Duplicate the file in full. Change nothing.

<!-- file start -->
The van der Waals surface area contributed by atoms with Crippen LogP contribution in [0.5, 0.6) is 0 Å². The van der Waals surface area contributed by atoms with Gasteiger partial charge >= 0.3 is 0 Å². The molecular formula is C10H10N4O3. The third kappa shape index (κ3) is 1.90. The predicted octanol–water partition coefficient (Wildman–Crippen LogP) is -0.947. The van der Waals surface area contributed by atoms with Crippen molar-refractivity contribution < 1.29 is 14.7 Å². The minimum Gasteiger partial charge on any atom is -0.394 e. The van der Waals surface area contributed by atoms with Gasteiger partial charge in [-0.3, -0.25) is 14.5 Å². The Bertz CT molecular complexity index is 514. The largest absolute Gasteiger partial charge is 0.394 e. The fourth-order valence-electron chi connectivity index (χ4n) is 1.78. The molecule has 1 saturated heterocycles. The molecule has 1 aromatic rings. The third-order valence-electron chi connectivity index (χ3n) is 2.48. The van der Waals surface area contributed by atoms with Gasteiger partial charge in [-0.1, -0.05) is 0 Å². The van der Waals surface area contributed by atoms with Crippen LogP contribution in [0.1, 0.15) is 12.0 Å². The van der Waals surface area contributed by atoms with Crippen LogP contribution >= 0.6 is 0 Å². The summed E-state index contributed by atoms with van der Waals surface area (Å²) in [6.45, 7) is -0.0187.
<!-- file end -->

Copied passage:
The van der Waals surface area contributed by atoms with Crippen LogP contribution in [0.5, 0.6) is 0 Å². The van der Waals surface area contributed by atoms with Gasteiger partial charge >= 0.3 is 0 Å². The molecular formula is C10H10N4O3. The third kappa shape index (κ3) is 1.90. The predicted octanol–water partition coefficient (Wildman–Crippen LogP) is -0.947. The van der Waals surface area contributed by atoms with Crippen molar-refractivity contribution < 1.29 is 14.7 Å². The minimum Gasteiger partial charge on any atom is -0.394 e. The van der Waals surface area contributed by atoms with Gasteiger partial charge in [-0.3, -0.25) is 14.5 Å². The Bertz CT molecular complexity index is 514. The largest absolute Gasteiger partial charge is 0.394 e. The fourth-order valence-electron chi connectivity index (χ4n) is 1.78. The molecule has 1 saturated heterocycles. The molecule has 1 aromatic rings. The third-order valence-electron chi connectivity index (χ3n) is 2.48. The van der Waals surface area contributed by atoms with Gasteiger partial charge in [-0.1, -0.05) is 0 Å². The van der Waals surface area contributed by atoms with Crippen LogP contribution in [0.1, 0.15) is 12.0 Å². The van der Waals surface area contributed by atoms with Crippen LogP contribution >= 0.6 is 0 Å². The summed E-state index contributed by atoms with van der Waals surface area (Å²) in [6.45, 7) is -0.0187.